“In terms of talent, we had a superior offensive line. Our offensive line had two All-American caliber players. Our offensive line outweighed our opponent’s defensive line by fifty pounds per player.

“As it turns out, we run the ball behind our best lineman, who accidently slips as he is blocking the defender. The opponents stop the quarterback and we fail to convert a touchdown. If we ran that play ninety-nine times, we score.”

Despite being stopped, the game is not over yet. The opponent’s offense now has the unenviable task of marching ninety-nine yards down the field to score the go-ahead touchdown.

“As the statistics would suggest, we managed to stop the ball, in this instance, by intercepting the opposing quarterback’s pass. We’re still up by five points, there is over seven minutes left on the clock, and we have the advantage of operating with good field position. Our offense, which is ranked among the top five at the time, is facing a defense that is ranked in the bottom quintile of college football. However, on our first set of downs, we punt the ball after just four plays. Still, our punter gets off a great kick, and pins the opponent at their own five-yard line with under six minutes left to play. The opponent’s offense takes over, marches ninety-five yards down the field, and scores the go-ahead touchdown.”
Washington State is a unique place, with a unique fan base. It needs a creative coach with an innovative system. Leach proved he doesn't need a gaggle of four-star recruits to win.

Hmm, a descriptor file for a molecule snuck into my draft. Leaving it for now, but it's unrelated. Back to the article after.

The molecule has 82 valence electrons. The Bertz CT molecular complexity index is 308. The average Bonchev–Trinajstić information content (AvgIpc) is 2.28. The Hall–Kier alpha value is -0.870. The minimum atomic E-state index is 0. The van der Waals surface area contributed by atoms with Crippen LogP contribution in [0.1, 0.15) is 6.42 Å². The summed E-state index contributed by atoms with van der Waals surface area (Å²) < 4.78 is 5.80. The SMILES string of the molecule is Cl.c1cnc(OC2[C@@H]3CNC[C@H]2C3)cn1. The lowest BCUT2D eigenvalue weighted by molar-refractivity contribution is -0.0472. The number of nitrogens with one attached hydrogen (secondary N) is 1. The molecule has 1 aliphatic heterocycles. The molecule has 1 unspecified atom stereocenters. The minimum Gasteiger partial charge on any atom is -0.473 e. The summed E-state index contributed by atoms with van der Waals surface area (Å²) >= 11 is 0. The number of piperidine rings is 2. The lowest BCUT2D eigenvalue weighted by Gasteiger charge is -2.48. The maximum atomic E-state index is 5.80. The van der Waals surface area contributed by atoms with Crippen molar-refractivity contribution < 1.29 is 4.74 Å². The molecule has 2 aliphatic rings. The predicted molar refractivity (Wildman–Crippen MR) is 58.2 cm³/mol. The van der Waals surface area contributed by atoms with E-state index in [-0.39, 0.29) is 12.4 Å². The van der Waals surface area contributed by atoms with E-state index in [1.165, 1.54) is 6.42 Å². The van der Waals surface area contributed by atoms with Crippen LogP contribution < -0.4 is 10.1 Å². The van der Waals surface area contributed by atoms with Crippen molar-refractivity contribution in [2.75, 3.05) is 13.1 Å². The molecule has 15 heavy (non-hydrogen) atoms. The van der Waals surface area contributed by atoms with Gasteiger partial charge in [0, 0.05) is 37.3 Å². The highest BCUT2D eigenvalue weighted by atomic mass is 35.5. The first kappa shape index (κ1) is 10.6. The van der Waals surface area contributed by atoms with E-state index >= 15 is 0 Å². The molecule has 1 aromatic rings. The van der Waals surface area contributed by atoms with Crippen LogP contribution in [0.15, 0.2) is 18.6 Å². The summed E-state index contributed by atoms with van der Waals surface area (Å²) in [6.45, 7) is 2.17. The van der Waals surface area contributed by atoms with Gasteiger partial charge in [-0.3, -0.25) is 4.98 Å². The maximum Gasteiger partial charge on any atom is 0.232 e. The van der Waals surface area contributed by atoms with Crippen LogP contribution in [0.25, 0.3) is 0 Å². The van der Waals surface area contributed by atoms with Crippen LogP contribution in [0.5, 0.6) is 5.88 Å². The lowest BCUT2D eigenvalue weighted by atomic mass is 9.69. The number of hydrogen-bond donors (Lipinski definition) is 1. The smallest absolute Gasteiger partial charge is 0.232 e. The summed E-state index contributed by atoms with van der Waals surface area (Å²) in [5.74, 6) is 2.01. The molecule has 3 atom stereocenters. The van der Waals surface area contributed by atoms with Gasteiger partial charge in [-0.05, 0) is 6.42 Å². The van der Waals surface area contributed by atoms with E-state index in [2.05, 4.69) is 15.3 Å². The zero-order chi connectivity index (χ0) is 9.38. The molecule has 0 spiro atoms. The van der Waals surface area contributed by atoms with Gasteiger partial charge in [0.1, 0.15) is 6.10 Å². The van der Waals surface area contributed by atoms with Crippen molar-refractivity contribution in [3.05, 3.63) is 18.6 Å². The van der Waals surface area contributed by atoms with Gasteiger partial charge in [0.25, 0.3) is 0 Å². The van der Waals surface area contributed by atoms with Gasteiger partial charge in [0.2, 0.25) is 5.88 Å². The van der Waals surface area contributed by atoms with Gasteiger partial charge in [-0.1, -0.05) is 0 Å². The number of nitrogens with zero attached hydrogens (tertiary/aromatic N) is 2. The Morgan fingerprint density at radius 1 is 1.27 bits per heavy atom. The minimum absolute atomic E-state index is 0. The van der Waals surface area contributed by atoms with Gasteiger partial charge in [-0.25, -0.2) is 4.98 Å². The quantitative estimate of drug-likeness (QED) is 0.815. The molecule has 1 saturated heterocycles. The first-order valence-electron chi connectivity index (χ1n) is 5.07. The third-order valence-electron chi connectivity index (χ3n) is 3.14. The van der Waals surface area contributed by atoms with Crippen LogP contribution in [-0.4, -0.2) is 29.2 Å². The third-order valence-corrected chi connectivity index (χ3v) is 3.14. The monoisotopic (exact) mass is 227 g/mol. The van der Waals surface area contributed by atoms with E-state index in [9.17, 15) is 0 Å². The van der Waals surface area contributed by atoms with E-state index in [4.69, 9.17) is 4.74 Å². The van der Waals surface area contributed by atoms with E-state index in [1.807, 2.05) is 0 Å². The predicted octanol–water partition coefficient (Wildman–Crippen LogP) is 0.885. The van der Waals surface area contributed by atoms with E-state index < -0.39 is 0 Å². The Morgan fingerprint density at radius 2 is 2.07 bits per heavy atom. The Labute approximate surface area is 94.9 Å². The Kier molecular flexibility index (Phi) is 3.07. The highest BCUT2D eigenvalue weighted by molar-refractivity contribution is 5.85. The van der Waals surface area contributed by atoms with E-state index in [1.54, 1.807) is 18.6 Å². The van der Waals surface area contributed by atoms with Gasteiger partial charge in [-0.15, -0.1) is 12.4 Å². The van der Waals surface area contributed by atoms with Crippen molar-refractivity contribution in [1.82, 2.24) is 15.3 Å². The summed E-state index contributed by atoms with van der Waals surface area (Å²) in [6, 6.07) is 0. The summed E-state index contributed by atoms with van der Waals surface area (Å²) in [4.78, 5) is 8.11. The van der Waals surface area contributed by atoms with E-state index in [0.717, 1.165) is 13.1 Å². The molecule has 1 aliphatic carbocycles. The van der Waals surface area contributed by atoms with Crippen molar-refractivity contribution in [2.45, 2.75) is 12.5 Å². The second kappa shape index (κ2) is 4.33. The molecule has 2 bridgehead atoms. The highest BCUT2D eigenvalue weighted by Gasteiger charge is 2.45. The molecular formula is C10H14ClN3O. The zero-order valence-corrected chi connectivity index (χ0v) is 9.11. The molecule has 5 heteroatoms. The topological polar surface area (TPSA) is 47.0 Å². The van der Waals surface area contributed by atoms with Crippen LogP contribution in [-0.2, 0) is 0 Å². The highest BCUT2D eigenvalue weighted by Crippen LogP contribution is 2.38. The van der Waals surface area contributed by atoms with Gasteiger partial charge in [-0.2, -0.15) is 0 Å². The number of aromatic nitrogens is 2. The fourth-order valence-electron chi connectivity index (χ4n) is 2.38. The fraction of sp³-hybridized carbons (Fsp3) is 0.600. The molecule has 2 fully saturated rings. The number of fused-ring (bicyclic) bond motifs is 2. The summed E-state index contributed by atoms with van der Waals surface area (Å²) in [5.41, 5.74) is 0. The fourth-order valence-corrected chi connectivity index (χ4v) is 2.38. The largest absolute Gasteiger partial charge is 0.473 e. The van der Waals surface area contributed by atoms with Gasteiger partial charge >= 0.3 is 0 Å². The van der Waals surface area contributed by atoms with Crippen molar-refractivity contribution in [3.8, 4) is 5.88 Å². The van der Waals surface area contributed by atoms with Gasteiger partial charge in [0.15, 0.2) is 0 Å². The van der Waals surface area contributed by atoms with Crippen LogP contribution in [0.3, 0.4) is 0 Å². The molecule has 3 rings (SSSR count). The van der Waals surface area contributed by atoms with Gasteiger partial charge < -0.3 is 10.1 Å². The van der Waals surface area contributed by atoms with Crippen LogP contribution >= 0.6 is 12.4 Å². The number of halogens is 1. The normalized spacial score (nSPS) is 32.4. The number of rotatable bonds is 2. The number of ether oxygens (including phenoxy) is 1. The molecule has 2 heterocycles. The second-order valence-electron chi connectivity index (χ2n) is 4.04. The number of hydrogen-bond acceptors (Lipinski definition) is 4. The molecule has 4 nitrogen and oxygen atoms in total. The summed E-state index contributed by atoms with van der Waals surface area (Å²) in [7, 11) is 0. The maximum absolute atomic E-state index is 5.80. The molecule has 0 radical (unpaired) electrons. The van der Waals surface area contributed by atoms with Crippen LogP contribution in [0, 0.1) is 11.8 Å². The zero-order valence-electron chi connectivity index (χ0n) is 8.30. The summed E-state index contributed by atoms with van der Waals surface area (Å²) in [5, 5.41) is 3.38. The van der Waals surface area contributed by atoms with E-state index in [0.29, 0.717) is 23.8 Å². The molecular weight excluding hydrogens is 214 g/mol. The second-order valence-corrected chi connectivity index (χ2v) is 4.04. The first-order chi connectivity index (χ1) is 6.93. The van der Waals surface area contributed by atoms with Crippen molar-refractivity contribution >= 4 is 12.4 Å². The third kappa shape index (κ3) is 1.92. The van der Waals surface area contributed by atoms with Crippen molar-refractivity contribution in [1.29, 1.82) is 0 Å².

Give him a bunch of guys who can run and catch, and his offense will find the space to make them effective. The pass-happy spread offense that Leach calls "Air Raid" will be ideal for the Cougars.

Imagine the excitement returning quarterbacks Jeff Tuel and Connor Halliday are feeling today. Eight of Leach's quarterbacks have led the nation in passing.

Think about the offense next year with Marquess Wilson and Bobby Ratliff and who knows how many other skittering wideouts and slotbacks running loose in the secondary.

If Moos is smart — and we know he is — he should immediately introduce Leach to Bothell's senior wide receiver, Trent Sewell, a big, sure-handed receiver who runs crisp routes. Sewell is close to signing with Wyoming, but wants to play at Washington State. He would be a good fit in Pullman.